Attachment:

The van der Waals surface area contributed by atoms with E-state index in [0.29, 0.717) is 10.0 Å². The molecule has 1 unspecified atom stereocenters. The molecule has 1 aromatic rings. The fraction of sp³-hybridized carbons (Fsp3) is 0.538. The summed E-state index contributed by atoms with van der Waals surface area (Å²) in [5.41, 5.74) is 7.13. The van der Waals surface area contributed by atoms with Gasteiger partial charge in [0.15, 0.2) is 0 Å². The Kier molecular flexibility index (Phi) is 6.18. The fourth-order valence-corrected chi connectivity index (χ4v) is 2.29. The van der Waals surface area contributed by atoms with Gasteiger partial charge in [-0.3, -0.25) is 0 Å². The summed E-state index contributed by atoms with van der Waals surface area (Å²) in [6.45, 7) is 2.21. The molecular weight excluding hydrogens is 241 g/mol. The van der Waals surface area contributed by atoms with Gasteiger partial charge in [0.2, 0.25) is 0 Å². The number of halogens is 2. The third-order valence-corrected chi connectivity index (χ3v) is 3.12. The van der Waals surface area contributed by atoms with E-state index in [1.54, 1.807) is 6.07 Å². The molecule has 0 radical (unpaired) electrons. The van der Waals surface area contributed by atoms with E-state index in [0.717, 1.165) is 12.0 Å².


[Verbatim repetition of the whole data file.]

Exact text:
The van der Waals surface area contributed by atoms with E-state index in [0.29, 0.717) is 10.0 Å². The molecule has 1 unspecified atom stereocenters. The molecule has 1 aromatic rings. The fraction of sp³-hybridized carbons (Fsp3) is 0.538. The summed E-state index contributed by atoms with van der Waals surface area (Å²) in [5.41, 5.74) is 7.13. The van der Waals surface area contributed by atoms with Gasteiger partial charge in [0.15, 0.2) is 0 Å². The Kier molecular flexibility index (Phi) is 6.18. The fourth-order valence-corrected chi connectivity index (χ4v) is 2.29. The van der Waals surface area contributed by atoms with Gasteiger partial charge in [-0.3, -0.25) is 0 Å². The summed E-state index contributed by atoms with van der Waals surface area (Å²) in [6.45, 7) is 2.21. The molecular weight excluding hydrogens is 241 g/mol. The van der Waals surface area contributed by atoms with Gasteiger partial charge in [0.2, 0.25) is 0 Å². The number of halogens is 2. The third-order valence-corrected chi connectivity index (χ3v) is 3.12. The van der Waals surface area contributed by atoms with E-state index in [1.54, 1.807) is 6.07 Å². The molecule has 0 radical (unpaired) electrons. The van der Waals surface area contributed by atoms with E-state index in [0.717, 1.165) is 12.0 Å².